“I am a personal trainer with many years of experience working in gyms and for private clients. I have successful fitness regimes for my friends and family members. I am also aware of the nutrition requirements for my body.”
This career objective doesn’t provide any evidence of skills and experiences. There's nothing wrong with you starting training friends or family, but you should focus on what services you provided and how the clients succeeded with your training.
“Personal trainer with over five years of expertise in body fitness and wellness. Proven track record of helping 15 clients reach their fitness goals through diet plans and custom exercise regimes. Eager to continue improving fitness plan creation and customer service skills in an established fitness center with a larger clientele.”
This career objective expresses key skills and experiences with verifiable metrics like the number of clients they trained. It also clearly articulated the areas they want to develop in the new role.
If you're a seasoned personal trainer, you can opt for a more straightforward summary statement that focuses on your skills and qualifications. To make your summary statement stand out, follow these tips:
- Mention two to three of your top skills, and make sure they match the same skills the employer seeks for the job.
- Share at least one instance of a unique career accomplishment and quantify it with numbers, such as the number of successful clients or an increase in revenues in your gym thanks to your actions.
- Include your years of experience or any relevant certification or license.
Check out this summary statement example below:
“Personal trainer certified by the NCSF with over nine years of experience successfully aiding clients meet their fitness and nutrition goals in gym and at-home work environments. Skilled creating individualized fitness plans and modifying workouts for home and virtual training. Possess a record of exceptional customer satisfaction and increasing gym membership subscriptions by 15%.”
2. Display your soft, hard and technical skills.
Every resume should have a skills section listing the job-relevant abilities you can bring to the table. This section is tailored to the position and requisites provided by the employer. You could have excellent attributes as a personal trainer, but you need to show employers that you can bring the necessary solutions and knowledge to the job.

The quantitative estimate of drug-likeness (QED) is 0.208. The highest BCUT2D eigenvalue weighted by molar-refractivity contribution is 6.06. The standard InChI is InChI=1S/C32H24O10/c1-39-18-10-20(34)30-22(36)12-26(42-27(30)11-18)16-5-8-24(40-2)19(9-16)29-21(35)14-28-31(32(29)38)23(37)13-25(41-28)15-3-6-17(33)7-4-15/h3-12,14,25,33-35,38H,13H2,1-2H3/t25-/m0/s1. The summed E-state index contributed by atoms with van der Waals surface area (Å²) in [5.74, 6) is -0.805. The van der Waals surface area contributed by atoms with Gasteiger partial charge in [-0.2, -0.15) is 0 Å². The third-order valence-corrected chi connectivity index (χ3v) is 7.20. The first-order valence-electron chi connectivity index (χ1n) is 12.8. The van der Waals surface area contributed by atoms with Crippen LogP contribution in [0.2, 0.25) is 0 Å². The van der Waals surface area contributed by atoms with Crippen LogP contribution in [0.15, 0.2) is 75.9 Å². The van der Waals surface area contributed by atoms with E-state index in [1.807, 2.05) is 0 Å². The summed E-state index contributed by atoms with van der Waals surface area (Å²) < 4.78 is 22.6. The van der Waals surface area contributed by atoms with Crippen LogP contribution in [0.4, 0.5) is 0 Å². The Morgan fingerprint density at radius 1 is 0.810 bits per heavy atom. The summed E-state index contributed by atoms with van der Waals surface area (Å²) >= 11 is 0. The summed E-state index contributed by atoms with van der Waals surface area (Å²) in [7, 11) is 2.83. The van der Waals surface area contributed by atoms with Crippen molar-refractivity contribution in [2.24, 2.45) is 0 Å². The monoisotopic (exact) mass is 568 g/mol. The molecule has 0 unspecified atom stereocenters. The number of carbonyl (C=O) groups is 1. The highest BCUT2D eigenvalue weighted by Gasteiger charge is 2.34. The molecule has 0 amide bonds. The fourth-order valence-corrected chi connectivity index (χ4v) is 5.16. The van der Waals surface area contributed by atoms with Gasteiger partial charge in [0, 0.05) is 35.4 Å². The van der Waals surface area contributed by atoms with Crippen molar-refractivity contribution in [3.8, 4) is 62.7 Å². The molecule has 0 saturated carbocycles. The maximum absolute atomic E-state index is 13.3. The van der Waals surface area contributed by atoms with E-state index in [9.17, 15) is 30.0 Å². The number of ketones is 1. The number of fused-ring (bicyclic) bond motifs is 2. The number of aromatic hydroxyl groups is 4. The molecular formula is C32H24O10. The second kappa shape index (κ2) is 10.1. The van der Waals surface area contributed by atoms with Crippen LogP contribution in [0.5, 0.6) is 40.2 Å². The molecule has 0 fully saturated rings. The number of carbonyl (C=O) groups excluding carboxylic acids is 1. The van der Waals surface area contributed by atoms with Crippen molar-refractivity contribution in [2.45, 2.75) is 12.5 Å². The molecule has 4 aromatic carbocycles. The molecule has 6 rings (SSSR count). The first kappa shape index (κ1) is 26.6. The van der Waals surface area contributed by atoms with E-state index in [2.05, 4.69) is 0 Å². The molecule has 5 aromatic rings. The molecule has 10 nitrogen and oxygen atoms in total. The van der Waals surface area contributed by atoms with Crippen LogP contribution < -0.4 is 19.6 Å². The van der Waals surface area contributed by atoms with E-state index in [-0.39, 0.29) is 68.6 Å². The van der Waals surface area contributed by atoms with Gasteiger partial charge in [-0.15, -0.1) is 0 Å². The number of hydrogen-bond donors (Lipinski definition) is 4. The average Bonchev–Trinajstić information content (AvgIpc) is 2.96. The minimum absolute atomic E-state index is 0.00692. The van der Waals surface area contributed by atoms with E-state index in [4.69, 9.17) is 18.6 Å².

The way you organize your skills section depends on your resume format. For chronological and combination resumes, a list of skills will suffice. However, for functional resumes, the skills section requires more detail. For instance, you will pick three core skills, and for every single one, provide three bullet points describing prior accomplishments and tasks that prove you've mastered those skills.
Use this functional skills section entry as reference to better understand how to format this section:
Personal Assessment and Training
- Designed and implemented exercise regimes for over 25 clients and improved their overall health and fitness.
- Assisted in a community health program and developed training programs for college athletes.
- Performed the various CPR techniques correctly in a certified training course.
The example above sounds like a work history entry, but each accomplishment is from a different role, masking the lack of consistent employment background.
Make sure to incorporate different soft, hard and technical skills throughout the resume to show your proficiency in various job areas.
Soft skills provide you with tools to better interact with colleagues, clients and supervisors and allow you to perform your tasks efficiently . The following skills are crucial to have as a personal trainer:
- Verbal communication
- Problem-solving skills
- Time management
Hard skills refer to the specialized knowledge you possess regarding a particular job or industry. You learn these skills through education, training or on-the-job practice. Hard skills necessary for a personal trainer include:
- Fitness monitoring
- Exercise regimen design
- Personal coaching and training
- Knowledge of human anatomy
- Diet plan creation and monitoring
- Adept at using gym equipment
- First aid and CPR
- Group training
- Knowledge of other forms of exercise, i.e., Zumba, aerobics and yoga
The tools and applications that improve your job productivity are called technical skills. A few recommended technical skills are mentioned below:
- Expert in MS Office, i.e., Word and Excel.
- Well versed with My PT Hub
- Acuity Scheduling
Use our Resume Builder for more personal trainer skills and content. With more than a dozen templates to choose from, you can finish crafting your resume in no time!
3. Display your work achievements.
Your resume’s work history section should include your previous job entries in reverse chronological order. Every entry should start with the dates of employment, job title, business name and work location, followed by three to four critical accomplishments from the role in a bulleted list.